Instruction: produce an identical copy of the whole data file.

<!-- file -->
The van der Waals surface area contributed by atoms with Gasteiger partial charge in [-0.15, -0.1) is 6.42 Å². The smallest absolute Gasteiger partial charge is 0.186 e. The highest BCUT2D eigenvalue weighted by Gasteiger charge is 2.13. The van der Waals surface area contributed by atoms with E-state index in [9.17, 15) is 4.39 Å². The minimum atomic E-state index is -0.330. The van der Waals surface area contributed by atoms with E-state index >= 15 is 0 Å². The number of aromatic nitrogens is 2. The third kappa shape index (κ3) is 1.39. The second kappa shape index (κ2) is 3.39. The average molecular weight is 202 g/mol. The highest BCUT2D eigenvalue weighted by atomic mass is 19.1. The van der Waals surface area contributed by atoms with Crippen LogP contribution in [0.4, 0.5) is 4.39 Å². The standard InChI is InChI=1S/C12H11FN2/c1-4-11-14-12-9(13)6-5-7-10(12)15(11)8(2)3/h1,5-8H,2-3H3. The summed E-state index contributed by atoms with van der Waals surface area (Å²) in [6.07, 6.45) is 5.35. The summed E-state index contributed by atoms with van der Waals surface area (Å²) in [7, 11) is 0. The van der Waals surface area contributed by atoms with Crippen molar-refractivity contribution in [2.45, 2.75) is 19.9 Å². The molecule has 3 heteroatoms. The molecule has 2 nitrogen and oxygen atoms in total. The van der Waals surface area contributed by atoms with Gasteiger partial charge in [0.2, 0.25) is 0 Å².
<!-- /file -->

The van der Waals surface area contributed by atoms with Gasteiger partial charge in [-0.15, -0.1) is 6.42 Å². The smallest absolute Gasteiger partial charge is 0.186 e. The highest BCUT2D eigenvalue weighted by Gasteiger charge is 2.13. The van der Waals surface area contributed by atoms with E-state index in [9.17, 15) is 4.39 Å². The minimum atomic E-state index is -0.330. The van der Waals surface area contributed by atoms with E-state index >= 15 is 0 Å². The number of aromatic nitrogens is 2. The third kappa shape index (κ3) is 1.39. The second kappa shape index (κ2) is 3.39. The average molecular weight is 202 g/mol. The highest BCUT2D eigenvalue weighted by atomic mass is 19.1. The van der Waals surface area contributed by atoms with Crippen LogP contribution in [0.4, 0.5) is 4.39 Å². The standard InChI is InChI=1S/C12H11FN2/c1-4-11-14-12-9(13)6-5-7-10(12)15(11)8(2)3/h1,5-8H,2-3H3. The summed E-state index contributed by atoms with van der Waals surface area (Å²) in [6.07, 6.45) is 5.35. The summed E-state index contributed by atoms with van der Waals surface area (Å²) in [7, 11) is 0. The van der Waals surface area contributed by atoms with Crippen molar-refractivity contribution in [2.45, 2.75) is 19.9 Å². The molecule has 3 heteroatoms. The molecule has 2 nitrogen and oxygen atoms in total. The van der Waals surface area contributed by atoms with Gasteiger partial charge in [0.2, 0.25) is 0 Å².